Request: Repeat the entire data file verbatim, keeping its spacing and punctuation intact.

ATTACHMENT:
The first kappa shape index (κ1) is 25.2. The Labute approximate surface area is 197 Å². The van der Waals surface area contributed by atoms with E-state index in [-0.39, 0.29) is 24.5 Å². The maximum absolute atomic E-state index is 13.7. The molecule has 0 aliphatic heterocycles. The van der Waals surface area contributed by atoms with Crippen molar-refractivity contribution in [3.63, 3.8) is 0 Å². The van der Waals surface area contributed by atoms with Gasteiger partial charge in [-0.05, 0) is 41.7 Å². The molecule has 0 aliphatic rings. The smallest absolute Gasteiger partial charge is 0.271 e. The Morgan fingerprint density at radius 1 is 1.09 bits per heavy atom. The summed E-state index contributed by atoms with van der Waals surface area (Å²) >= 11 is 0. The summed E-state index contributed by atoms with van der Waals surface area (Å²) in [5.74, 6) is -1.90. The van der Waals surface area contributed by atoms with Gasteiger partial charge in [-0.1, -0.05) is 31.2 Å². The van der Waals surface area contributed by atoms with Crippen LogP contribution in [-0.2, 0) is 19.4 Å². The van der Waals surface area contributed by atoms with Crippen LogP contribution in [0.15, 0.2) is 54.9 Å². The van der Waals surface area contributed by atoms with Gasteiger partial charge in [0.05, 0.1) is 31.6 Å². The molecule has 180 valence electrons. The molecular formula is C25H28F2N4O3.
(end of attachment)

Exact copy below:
The first kappa shape index (κ1) is 25.2. The Labute approximate surface area is 197 Å². The van der Waals surface area contributed by atoms with E-state index in [-0.39, 0.29) is 24.5 Å². The maximum absolute atomic E-state index is 13.7. The molecule has 0 aliphatic heterocycles. The van der Waals surface area contributed by atoms with Crippen molar-refractivity contribution in [3.63, 3.8) is 0 Å². The van der Waals surface area contributed by atoms with Gasteiger partial charge in [-0.05, 0) is 41.7 Å². The molecule has 0 aliphatic rings. The smallest absolute Gasteiger partial charge is 0.271 e. The Morgan fingerprint density at radius 1 is 1.09 bits per heavy atom. The summed E-state index contributed by atoms with van der Waals surface area (Å²) >= 11 is 0. The summed E-state index contributed by atoms with van der Waals surface area (Å²) in [5.74, 6) is -1.90. The van der Waals surface area contributed by atoms with Gasteiger partial charge in [-0.1, -0.05) is 31.2 Å². The van der Waals surface area contributed by atoms with Crippen LogP contribution in [-0.2, 0) is 19.4 Å². The van der Waals surface area contributed by atoms with Crippen LogP contribution in [0.15, 0.2) is 54.9 Å². The van der Waals surface area contributed by atoms with Gasteiger partial charge in [0.05, 0.1) is 31.6 Å². The molecule has 180 valence electrons. The molecular formula is C25H28F2N4O3.